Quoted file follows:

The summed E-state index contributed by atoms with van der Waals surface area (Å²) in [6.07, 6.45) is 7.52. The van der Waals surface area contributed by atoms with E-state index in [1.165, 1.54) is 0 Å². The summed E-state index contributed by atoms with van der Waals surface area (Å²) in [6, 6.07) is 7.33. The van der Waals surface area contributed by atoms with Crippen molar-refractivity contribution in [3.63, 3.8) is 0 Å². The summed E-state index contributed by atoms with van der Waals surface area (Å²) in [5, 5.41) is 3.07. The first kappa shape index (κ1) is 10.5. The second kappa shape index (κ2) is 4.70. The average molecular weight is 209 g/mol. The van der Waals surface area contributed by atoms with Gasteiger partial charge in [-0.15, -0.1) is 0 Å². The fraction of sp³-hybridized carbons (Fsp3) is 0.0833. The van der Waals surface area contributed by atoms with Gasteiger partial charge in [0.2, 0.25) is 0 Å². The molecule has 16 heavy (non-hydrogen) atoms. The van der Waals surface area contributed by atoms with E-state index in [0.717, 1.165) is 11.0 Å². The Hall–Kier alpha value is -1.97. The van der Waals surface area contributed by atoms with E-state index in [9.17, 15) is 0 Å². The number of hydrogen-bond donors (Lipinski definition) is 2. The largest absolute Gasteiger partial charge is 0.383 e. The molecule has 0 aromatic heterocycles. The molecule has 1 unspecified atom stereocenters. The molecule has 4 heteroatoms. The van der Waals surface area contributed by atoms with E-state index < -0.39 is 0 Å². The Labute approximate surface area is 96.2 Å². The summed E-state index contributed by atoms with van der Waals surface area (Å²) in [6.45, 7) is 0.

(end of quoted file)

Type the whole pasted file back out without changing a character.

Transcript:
The summed E-state index contributed by atoms with van der Waals surface area (Å²) in [6.07, 6.45) is 7.52. The van der Waals surface area contributed by atoms with E-state index in [1.165, 1.54) is 0 Å². The summed E-state index contributed by atoms with van der Waals surface area (Å²) in [6, 6.07) is 7.33. The van der Waals surface area contributed by atoms with Crippen molar-refractivity contribution in [3.63, 3.8) is 0 Å². The summed E-state index contributed by atoms with van der Waals surface area (Å²) in [5, 5.41) is 3.07. The first kappa shape index (κ1) is 10.5. The second kappa shape index (κ2) is 4.70. The average molecular weight is 209 g/mol. The van der Waals surface area contributed by atoms with Gasteiger partial charge in [-0.15, -0.1) is 0 Å². The fraction of sp³-hybridized carbons (Fsp3) is 0.0833. The van der Waals surface area contributed by atoms with Gasteiger partial charge in [0.2, 0.25) is 0 Å². The molecule has 16 heavy (non-hydrogen) atoms. The van der Waals surface area contributed by atoms with E-state index in [0.717, 1.165) is 11.0 Å². The Hall–Kier alpha value is -1.97. The van der Waals surface area contributed by atoms with E-state index in [9.17, 15) is 0 Å². The number of hydrogen-bond donors (Lipinski definition) is 2. The largest absolute Gasteiger partial charge is 0.383 e. The molecule has 0 aromatic heterocycles. The molecule has 1 unspecified atom stereocenters. The molecule has 4 heteroatoms. The van der Waals surface area contributed by atoms with E-state index < -0.39 is 0 Å². The Labute approximate surface area is 96.2 Å². The summed E-state index contributed by atoms with van der Waals surface area (Å²) in [6.45, 7) is 0.